May 15, 2013. Alto do Poio to Albergue El Beso Ecologico
How different can two days be! On May 14th we had gloried above the clouds at O Cebreiro, walked under clear blue skies, and relaxed with beers in hand outside our hostel.
At 7 a.m. on May 15th we walked out the door of Hostal Santa Maria do Poio and into an arctic freezer! It was bone chilling cold. Christine had prudently bundled at the urging of our host, but I let optimism sway me and continued wearing shorts.
Looking back on my pictures I see that I had gloves on, but Christine did not. Chivalry had apparently given way that morning to the demands of shivering.
This would be a relatively short day of 15km. Thankfully, it was all downhill to Triacastela, a pleasant descent of 2,150 feet into warmer daytime temperatures.
There was little of special interest those first 13km on to Triacastela except a pleasant country path, the small chapel of San Pedro at Biduedo, and a few cows that we had to make way for, all shared with my wife. In other words, those kilometers were full of what was special.
By noon we were well along the ancient woodland path that had been deeply worn down below the adjacent land, this the result of centuries of passage by countless pilgrims and livestock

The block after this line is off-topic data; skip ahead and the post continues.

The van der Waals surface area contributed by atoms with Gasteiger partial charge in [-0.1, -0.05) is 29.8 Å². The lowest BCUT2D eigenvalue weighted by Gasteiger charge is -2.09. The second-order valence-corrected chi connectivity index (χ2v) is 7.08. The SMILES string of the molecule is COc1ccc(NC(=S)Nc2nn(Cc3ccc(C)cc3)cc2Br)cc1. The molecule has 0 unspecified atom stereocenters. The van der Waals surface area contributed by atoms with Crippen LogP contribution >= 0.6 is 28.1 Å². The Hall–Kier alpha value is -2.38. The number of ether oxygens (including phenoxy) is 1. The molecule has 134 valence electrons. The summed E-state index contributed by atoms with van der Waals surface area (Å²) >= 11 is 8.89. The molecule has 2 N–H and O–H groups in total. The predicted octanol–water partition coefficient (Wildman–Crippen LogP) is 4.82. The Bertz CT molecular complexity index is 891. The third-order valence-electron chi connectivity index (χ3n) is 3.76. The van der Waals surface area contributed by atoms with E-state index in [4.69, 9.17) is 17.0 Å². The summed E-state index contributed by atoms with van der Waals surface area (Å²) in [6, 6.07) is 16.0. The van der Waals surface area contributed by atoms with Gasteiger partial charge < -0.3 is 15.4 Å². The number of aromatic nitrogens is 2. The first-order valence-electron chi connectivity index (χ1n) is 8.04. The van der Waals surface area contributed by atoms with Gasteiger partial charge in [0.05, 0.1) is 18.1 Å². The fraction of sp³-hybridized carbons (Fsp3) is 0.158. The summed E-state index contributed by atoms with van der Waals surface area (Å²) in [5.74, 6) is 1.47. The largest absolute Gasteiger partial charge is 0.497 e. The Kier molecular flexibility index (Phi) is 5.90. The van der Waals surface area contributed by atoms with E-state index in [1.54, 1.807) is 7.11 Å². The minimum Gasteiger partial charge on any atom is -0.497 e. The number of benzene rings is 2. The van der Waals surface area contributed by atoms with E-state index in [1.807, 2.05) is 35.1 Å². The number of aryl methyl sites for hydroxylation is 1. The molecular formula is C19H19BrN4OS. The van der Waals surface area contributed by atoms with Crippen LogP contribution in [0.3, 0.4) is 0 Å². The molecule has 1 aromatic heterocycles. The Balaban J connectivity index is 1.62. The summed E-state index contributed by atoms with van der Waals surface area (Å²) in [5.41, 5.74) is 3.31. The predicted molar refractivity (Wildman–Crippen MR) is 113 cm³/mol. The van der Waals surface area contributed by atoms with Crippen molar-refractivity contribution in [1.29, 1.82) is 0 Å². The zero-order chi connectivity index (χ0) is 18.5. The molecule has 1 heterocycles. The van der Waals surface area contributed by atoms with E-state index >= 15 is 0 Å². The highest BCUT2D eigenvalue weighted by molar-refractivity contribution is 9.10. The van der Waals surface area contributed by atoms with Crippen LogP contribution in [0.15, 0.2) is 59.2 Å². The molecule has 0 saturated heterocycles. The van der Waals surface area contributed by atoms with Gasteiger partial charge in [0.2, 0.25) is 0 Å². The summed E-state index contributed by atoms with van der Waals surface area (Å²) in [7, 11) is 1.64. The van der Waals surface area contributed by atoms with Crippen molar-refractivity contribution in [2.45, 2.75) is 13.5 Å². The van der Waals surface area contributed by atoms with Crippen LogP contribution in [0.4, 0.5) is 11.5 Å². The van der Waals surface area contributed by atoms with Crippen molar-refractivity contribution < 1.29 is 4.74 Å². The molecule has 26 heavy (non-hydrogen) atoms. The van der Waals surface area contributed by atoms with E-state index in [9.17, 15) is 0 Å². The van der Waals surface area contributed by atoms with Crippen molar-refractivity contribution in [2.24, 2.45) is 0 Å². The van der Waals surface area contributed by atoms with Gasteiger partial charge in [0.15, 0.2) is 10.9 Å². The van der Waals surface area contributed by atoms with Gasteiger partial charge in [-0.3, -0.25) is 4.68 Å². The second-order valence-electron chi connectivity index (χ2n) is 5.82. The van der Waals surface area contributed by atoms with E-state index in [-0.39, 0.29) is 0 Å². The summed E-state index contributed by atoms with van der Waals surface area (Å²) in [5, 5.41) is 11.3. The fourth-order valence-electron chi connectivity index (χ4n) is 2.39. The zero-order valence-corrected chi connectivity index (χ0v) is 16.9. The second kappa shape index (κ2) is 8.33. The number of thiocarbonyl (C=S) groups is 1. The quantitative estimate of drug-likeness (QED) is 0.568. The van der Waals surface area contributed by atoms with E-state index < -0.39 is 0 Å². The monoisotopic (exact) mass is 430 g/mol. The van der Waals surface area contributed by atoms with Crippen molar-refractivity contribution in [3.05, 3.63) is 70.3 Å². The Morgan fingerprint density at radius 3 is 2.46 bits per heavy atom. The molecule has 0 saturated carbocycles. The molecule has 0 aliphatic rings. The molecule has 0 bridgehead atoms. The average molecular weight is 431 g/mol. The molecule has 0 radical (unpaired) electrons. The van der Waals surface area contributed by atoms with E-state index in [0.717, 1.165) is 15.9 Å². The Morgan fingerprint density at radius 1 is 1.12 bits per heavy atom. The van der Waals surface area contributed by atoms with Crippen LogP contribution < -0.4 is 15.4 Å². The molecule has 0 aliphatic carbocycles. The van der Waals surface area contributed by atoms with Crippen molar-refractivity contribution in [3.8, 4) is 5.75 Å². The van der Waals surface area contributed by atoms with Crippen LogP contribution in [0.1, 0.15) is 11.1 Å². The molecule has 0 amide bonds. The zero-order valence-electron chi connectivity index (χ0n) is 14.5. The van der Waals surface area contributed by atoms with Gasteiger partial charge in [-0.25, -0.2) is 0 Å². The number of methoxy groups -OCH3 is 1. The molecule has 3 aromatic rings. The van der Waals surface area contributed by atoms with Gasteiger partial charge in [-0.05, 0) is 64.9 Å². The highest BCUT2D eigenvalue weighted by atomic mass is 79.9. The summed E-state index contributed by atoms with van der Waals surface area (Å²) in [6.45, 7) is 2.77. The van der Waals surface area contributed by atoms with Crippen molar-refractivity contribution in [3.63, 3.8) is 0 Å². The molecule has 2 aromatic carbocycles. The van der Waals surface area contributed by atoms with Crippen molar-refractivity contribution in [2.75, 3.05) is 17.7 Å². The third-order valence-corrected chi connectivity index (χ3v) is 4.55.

Just before Triacastela we came upon a huge, gnarled Chestnut tree. The “Chestnut Tree of Ramil” is legendary.
Scientists have estimated its age at nearly 900 years. When Aymeric Picaud, author of the Codex Calixtinus, walked the Camino in the 12th Century this tree would have cast its shade upon him. The circumference of its base is nearly 30 feet. A small signboard gave notice to pilgrims that this was a living thing to be marveled at.
My children and grandchildren know that I am fond of embracing the huge Oak trees of our neighborhood, I am a literal “tree-hugger”. There is something spiritual in feeling life that moves rhythmically through the seasons; solid, slow, and very old. If trees were conscious of us we would be but passing wisps of smoke, except when we take them down for our own purposes.
There is an excellent children’s book, “The Giving Tree” by Shel Silverstein, that may be read as a metaphor with a very adult lesson. “…and she (the tree) loved a little boy very, very much, even more than she loved herself.” Spiritual? Perhaps. Controversial? Some reviewers assert that the relationship between the boy and the tree is abusive rather than loving. Draw your own conclusions.
It is a book best read to a child by an adult who loves that child. The challenge arises in moving the final words to one’s lips, past a lump in one’s throat.
Triacastela (pop. 665) gets its name from the three castles that once stood here at the time the town was sacked by Norman invaders around the year 968. It is mentioned in the Codex Calixtinus and has remained an important waypoint on the Camino. A significant amount of material used in the construction of the Santiago Cathedral was sourced here.
As we entered the town we saw four pilgrims ahead in the distance. Seeing us, two turned and rapidly jogged back toward us, the other two stopping on the road. It was our Camino friends, Kris Ashton and the German pilgrim Stephanie Setz. With tears of joy, Christine and Kris embraced. Ahead were our Canadian pilgrim friends Les and Mary Virtue. The six of us joined for a rest and refreshments, the women posing for a picture.